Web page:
Slaveski v The Queen (on the application of the Prothonotary of the Supreme Court of Victoria)  VSCA 48 (20 March 2012)
The applicant, Mr Slaveski, appealed against conviction and sentence for contempt of court.The Victorian Equal Opportunity & Human Rights Commission intervened in the proceeding regarding the application of the Charter of Human Rights and Responsibilities Act 2006 (Vic) to the Supreme Court. The Commission’s submissions concerned, among other things, whether the trial judge erred in not granting an adjournment to Mr Slaveski in circumstances where his lawyers had withdrawn and he alleged that evidence relevant to his trial had been tampered with. In particular, the Commission submitted that:
when a trial judge determines to grant or refuse an adjournment of the trial, the judge acts in an administrative capacity within the meaning of s 4(1) of the Charter and thus as a public authority within the meaning of s 38(1) of the Charter.
The corollary of this submission, according to the Commission, is that “the courses of action open to the judge are limited to those which are demonstrably justifiable having regard to the criteria delineated in s 7(2) of the Charter.”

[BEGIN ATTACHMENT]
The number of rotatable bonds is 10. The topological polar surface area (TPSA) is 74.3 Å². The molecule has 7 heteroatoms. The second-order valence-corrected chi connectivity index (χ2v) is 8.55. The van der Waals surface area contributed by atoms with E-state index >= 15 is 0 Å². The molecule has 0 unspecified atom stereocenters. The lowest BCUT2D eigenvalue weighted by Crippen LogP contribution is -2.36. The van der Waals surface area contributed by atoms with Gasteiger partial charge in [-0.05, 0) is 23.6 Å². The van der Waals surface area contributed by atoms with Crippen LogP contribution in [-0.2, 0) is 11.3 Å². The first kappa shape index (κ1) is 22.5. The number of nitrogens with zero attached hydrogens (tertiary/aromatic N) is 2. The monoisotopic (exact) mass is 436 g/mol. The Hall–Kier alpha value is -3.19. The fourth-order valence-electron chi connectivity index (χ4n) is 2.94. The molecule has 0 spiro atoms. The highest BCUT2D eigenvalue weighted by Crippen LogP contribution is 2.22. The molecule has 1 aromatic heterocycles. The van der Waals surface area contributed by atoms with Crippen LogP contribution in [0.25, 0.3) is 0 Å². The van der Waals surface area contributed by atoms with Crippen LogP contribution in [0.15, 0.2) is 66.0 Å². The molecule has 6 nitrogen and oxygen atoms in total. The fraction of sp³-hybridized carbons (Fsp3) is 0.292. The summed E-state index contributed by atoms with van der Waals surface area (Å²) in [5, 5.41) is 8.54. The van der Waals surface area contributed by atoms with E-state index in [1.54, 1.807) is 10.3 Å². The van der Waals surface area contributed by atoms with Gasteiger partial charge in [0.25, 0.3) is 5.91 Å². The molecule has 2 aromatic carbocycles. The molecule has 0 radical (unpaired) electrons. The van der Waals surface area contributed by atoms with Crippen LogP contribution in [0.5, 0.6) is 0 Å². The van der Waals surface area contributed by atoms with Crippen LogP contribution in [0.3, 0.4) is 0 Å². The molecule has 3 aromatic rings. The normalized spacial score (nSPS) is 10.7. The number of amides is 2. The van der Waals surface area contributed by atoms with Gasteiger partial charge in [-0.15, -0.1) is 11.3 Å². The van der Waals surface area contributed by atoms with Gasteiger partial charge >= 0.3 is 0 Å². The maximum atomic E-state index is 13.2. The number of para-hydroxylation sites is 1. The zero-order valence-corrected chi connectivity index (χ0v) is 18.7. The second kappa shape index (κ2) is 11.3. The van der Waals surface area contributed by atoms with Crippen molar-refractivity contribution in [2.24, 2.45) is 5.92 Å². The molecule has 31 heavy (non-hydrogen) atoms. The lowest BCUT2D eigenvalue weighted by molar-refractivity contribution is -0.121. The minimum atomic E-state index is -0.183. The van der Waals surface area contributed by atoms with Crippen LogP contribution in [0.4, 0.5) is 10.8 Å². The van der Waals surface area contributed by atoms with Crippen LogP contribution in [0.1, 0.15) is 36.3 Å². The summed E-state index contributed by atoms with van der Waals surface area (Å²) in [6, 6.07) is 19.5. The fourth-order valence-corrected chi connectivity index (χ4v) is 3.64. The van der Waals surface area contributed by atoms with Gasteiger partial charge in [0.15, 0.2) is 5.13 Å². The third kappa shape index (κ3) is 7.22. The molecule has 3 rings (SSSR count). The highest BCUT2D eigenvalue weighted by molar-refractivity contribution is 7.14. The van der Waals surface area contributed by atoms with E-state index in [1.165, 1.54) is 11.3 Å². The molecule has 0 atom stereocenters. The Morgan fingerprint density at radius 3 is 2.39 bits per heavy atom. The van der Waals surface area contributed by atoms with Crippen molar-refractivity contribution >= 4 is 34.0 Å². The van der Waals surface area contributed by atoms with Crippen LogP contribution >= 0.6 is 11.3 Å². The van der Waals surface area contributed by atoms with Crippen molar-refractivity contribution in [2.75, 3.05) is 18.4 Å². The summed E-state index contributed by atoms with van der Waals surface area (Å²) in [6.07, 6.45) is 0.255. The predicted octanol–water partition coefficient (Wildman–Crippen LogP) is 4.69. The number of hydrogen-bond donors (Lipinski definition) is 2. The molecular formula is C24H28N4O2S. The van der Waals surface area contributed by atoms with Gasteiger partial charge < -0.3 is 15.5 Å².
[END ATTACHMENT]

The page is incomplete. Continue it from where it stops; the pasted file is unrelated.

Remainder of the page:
The Court of Appeal dismissed the submission, saying that “the Commission’s contention is quite unsustainable”. According to the Court:
The function to grant or refuse an adjournment is one which takes its character from the tribunal or court in which the function is reposed. Where, therefore, the power to grant or refuse an adjournment of a trial is reposed in a trial judge, it is to be inferred that it is to be exercised judicially and thus that the character of the function is judicial. More precisely, when a trial judge determines to grant or refuse an adjournment of the trial, the judge exercises judicial power which involves the governance of a trial for the determination of criminal guilt and its punishment or, in a civil proceeding, the determination of a dispute inter partes. That is not an administrative function.
Sabet v Medical Practitioners Board of Victoria or Kracke v Mental Health Review Board, on which the Commission relied, were concerned with administrative tribunals. Plainly, they involve different considerations. It should not be thought that anything said in either case was supportive of the Commission’s position.
The decision is available online at: http://www.austlii.edu.au/au/cases/vic/VSCA/2012/48.html
Phil Lynch is Executive Director of the Human Rights Law Centre.